Oh Those Power Cuts!

By Dorothy Davies

candles used in power cutsBritain in the early 70s was plagued by industrial action, particularly by miners and others, and electricity had to be conserved at all costs.  This led to the phenomenon of power cuts, which were signalled by a serious dip in supply five minutes before the electricity went off.  I was working at that time in a solicitors’ office in Fleet Street, using a state of the art (to me) electric typewriter.  The dip of the electric, often at 11.55, meant a mad dash to get a kettle boiled to ensure the bosses got some tea, and then to finish off, if possible, whatever I was working on, or at least quietly shut the machine down until the electricity came back on again. 

There was a classic moment when the senior partner walked in to the secretaries’ room, put a load of papers down, looked at his secretary and said, ‘could you photocopy that lot while the power’s off?’ and wondered why we all collapsed with laughter.

Restaurants were badly affected by this problem, although those who cooked with gas could carry on.  At that time my husband had a job in the City, also working for a firm of solicitors, so we would meet for lunch.  (This after travelling to work together and then meeting up to go home together.  It did mean I could be sure the car would be at the station when I got there…) We used to go regularly to a small restaurant, almost a café really, where the meals were good and reasonable.  The Italian waiter got used to us and would put a RESERVED sign on a table for us.  We were very much young lovers then, newly married, and it obviously showed and touched his romantic Italian heart!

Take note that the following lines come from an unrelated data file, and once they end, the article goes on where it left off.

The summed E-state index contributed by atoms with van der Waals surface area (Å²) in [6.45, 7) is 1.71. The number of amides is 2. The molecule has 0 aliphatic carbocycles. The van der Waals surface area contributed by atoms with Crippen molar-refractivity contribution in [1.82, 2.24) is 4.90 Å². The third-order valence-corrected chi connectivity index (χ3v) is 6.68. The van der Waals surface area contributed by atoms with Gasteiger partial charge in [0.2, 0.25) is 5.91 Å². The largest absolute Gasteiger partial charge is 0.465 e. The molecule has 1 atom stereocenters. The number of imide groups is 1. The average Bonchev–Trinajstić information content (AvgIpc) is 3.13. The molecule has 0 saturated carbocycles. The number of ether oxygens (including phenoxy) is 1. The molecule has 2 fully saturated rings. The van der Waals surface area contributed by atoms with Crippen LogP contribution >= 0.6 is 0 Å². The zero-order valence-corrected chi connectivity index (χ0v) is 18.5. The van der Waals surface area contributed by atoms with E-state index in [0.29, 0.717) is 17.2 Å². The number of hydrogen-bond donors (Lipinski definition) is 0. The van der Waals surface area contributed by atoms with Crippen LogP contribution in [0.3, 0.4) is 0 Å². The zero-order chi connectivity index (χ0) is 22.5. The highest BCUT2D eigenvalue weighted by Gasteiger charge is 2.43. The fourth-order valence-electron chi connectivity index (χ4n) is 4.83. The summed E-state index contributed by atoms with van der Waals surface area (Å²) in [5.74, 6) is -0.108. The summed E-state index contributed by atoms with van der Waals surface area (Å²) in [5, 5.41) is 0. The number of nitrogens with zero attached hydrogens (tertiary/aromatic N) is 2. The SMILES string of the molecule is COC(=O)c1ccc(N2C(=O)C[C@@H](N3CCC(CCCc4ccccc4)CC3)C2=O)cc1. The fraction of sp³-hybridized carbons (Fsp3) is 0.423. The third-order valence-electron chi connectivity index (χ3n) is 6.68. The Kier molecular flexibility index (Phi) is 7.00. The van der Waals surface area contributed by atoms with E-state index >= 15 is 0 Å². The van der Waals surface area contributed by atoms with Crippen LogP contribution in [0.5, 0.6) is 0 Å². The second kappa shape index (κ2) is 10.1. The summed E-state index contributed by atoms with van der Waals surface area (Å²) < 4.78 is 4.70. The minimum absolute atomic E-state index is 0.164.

I recall we were able to eat there, despite the electricity being off, as it was light enough to see what we were doing.  Enterprising people found ways of carrying on.

Fortunately I had left work to become a mother by the time the Three Day Week came into force.  It caused a great many problems to a lot of people. 


Dorothy Davies’ website is www.oneinspecyal.com

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2 Responses

  1. […] that offices and businesses shut down on those days and the world effectively ground to a halt. Dorothy remembers having to rush to make cups of tea for her bosses before the electricity was cut off. I was too […]

  2. I remember the power cuts really well. I was practising my guitar by candlelight one dark evening and when my mum came home from work she told me off for having too many candles burning. Maybe I was being a fire hazard – but I couldn’t make the room bright enough to see the music. I knew there was a reason why I didn’t get to Grade 5!

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